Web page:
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Find the Right Mentor in Three Simple Steps

Estimated reading time ~ 2 min
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If asked to sum up the last two years of my life and attribute it to a single term, that would be mentorship. Having a mentor has offered me transformative guidance, support, and encouragement through developing my competencies and character. If you are currently pursuing a mentor, here are some ways to ensure you are considering the right one.

Craft Your Goals

While mentorship can drastically change your life, it only happens if you are in tune with your passions, goals, or areas of desired improvement. It's important to ask yourself: What are your values? What do you want to accomplish in one year? Five years? What goals may lead to your success, and in what time frame are you aiming to achieve these? What does success entail to you?

While these are just a few questions to ask yourself, take a sheet of paper, divide it into four sections, and write out personal goals, professional goals, passions, and areas of improvement. While you brainstorm a few of these ideas, attempt to dive deep and make sure you're transparent with yourself. Your next steps are to decide where to seek mentorship.

It Doesn’t Take One

Having mentors absolutely molded me. Notice how I used a plural form, mentors? That’s because, throughout the last two years, I have developed six different relationships with mentors who play a pivotal role in my life. I never limited myself to the idea that I should only have one mentor. Instead, I gained a more valuable outlook by collecting advice from multiple mentors. Each mentor is uniquely equipped to solve a specific problem or goal I am currently working towards.

Be Thoughtful

Once you have self-reflected and crafted a list of potential individuals to be your mentor, it's important to keep in mind only some are open to being a mentor. Don't rush the process; this should be a thoughtful decision. The people who come to mind should guide, inspire, and positively challenge you. Develop a relationship before asking for their commitment as your mentor. Start with coffee chats and regular correspondence. Stay consistent and confident, as these individuals should be people you look up to and will build a strong relationship with.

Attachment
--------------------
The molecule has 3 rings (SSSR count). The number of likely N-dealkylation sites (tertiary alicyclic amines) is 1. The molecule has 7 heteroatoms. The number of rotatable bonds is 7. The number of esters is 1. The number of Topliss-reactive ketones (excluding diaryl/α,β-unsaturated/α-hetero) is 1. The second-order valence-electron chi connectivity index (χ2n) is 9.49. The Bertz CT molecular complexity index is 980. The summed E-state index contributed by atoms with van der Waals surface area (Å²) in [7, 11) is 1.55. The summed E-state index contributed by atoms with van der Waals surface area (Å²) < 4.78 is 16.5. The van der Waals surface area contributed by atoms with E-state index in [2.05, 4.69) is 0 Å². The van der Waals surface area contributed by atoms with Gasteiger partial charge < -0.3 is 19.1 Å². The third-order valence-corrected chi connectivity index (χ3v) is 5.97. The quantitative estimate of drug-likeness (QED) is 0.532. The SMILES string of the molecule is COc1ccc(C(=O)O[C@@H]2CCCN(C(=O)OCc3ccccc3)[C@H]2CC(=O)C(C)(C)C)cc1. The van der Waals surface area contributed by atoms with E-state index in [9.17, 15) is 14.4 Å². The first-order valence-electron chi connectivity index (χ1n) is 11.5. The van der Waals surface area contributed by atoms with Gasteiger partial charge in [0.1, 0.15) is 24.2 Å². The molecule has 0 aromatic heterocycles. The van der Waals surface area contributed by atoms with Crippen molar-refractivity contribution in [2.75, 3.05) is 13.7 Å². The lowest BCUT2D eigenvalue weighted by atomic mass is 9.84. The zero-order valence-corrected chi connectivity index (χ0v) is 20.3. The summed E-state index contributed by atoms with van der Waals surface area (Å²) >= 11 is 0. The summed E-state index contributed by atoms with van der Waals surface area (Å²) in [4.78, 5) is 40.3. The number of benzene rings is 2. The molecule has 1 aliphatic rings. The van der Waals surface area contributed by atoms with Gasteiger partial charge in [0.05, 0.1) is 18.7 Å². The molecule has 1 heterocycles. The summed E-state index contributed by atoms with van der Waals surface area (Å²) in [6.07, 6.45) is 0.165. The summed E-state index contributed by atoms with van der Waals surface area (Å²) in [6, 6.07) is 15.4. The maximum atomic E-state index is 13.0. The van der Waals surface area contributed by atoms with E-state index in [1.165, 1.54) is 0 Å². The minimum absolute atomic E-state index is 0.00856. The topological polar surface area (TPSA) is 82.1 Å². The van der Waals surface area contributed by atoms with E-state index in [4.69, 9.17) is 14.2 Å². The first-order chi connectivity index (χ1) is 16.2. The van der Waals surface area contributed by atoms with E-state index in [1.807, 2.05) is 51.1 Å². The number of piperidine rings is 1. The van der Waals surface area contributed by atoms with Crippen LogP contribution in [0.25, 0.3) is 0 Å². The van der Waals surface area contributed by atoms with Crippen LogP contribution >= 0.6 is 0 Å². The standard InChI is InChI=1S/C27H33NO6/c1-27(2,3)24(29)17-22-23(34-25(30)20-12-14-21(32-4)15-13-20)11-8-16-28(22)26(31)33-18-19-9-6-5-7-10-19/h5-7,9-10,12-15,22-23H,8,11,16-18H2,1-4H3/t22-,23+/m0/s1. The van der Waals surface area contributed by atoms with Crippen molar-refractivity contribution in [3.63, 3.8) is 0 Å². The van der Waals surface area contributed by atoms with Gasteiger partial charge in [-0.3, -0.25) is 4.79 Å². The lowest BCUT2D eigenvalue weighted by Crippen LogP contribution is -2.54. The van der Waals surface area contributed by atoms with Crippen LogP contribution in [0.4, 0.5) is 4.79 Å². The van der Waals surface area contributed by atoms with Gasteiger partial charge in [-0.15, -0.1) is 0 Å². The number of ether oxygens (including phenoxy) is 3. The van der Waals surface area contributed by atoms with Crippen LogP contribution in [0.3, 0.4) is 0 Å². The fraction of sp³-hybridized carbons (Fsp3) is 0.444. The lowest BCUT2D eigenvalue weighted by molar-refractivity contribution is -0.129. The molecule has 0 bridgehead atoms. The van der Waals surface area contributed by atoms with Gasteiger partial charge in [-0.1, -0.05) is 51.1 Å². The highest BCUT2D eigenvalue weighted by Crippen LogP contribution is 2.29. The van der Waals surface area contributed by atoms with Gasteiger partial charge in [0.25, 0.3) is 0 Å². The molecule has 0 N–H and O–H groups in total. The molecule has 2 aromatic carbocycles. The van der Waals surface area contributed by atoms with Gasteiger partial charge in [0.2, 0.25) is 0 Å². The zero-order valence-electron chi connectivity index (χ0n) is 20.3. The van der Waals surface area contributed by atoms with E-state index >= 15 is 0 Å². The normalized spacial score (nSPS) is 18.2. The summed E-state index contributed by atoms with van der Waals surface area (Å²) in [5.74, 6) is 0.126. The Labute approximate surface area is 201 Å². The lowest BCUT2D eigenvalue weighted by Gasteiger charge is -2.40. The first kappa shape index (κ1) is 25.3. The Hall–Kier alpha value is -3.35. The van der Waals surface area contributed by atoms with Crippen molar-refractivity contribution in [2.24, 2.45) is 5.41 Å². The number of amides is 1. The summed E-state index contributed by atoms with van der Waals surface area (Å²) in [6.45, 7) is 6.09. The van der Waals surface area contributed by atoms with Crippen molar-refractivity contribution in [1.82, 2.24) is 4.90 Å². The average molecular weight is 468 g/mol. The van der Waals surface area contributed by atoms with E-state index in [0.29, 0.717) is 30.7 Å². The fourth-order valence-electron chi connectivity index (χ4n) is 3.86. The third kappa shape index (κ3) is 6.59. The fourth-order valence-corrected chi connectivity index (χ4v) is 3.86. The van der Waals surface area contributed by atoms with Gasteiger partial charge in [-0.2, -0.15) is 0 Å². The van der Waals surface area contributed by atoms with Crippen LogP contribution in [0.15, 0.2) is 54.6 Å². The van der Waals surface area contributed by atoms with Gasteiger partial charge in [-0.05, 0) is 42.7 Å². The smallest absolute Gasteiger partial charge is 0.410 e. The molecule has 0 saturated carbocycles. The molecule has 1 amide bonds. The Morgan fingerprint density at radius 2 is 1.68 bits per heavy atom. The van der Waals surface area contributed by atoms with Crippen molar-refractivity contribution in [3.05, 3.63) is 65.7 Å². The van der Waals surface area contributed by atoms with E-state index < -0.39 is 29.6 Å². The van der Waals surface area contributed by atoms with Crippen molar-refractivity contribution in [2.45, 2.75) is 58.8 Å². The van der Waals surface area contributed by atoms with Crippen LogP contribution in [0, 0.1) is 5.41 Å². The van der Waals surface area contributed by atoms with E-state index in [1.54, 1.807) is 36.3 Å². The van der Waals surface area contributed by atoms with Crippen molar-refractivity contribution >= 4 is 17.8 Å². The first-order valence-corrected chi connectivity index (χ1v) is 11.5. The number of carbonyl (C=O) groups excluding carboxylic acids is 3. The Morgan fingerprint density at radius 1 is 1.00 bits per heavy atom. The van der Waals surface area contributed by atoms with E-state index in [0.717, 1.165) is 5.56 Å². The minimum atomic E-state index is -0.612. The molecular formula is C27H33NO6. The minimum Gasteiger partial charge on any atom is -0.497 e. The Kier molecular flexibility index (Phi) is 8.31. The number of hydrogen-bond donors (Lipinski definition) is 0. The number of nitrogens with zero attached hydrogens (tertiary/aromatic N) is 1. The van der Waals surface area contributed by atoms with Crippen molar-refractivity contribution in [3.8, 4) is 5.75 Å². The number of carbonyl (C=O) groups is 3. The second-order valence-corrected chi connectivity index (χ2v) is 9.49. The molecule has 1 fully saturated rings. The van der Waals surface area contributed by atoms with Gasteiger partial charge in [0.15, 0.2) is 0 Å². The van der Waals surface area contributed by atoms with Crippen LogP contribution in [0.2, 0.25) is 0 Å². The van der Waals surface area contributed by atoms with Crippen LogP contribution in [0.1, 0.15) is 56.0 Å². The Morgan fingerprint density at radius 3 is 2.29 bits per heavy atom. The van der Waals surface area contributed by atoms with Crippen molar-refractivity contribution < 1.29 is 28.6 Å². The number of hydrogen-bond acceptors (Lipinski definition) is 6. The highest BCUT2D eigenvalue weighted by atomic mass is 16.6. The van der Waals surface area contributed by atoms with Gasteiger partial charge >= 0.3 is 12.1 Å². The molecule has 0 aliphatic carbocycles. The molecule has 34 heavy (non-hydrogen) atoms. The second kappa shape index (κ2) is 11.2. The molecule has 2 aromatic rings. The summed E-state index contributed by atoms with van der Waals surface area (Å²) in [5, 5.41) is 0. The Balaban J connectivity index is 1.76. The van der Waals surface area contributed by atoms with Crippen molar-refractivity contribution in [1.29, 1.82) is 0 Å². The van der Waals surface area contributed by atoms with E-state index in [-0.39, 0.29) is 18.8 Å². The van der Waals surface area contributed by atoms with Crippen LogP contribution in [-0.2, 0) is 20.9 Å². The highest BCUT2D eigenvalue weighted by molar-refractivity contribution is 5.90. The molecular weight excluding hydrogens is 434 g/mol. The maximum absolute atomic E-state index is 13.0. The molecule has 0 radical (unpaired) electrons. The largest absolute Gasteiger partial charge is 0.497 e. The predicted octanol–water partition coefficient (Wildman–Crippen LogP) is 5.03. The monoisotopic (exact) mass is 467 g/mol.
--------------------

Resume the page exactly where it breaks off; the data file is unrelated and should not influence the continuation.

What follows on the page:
Here are some questions to get you thinking:

  • Do you have an existing network of people you can tap into? Which of these relationships are more developed?
  • Where are the gaps in needed support? Are there barriers that prevent you from seeking support?
  • Do you rely on the same person to meet multiple needs? Do you see the results you've been seeking? How do they respond to your outreach?
  • Do they practice what they preach?

Some last words of wisdom, share your vision for the future, clarify your goals, and put into action the advice given. This exercise allows you to lay the foundation for authentic and meaningful connections—creating a support system around you. Had it not been for the people who challenged me to be a better person, I wouldn't be where I am today. My support system has helped me overcome struggles and become a passionate, successful professional.

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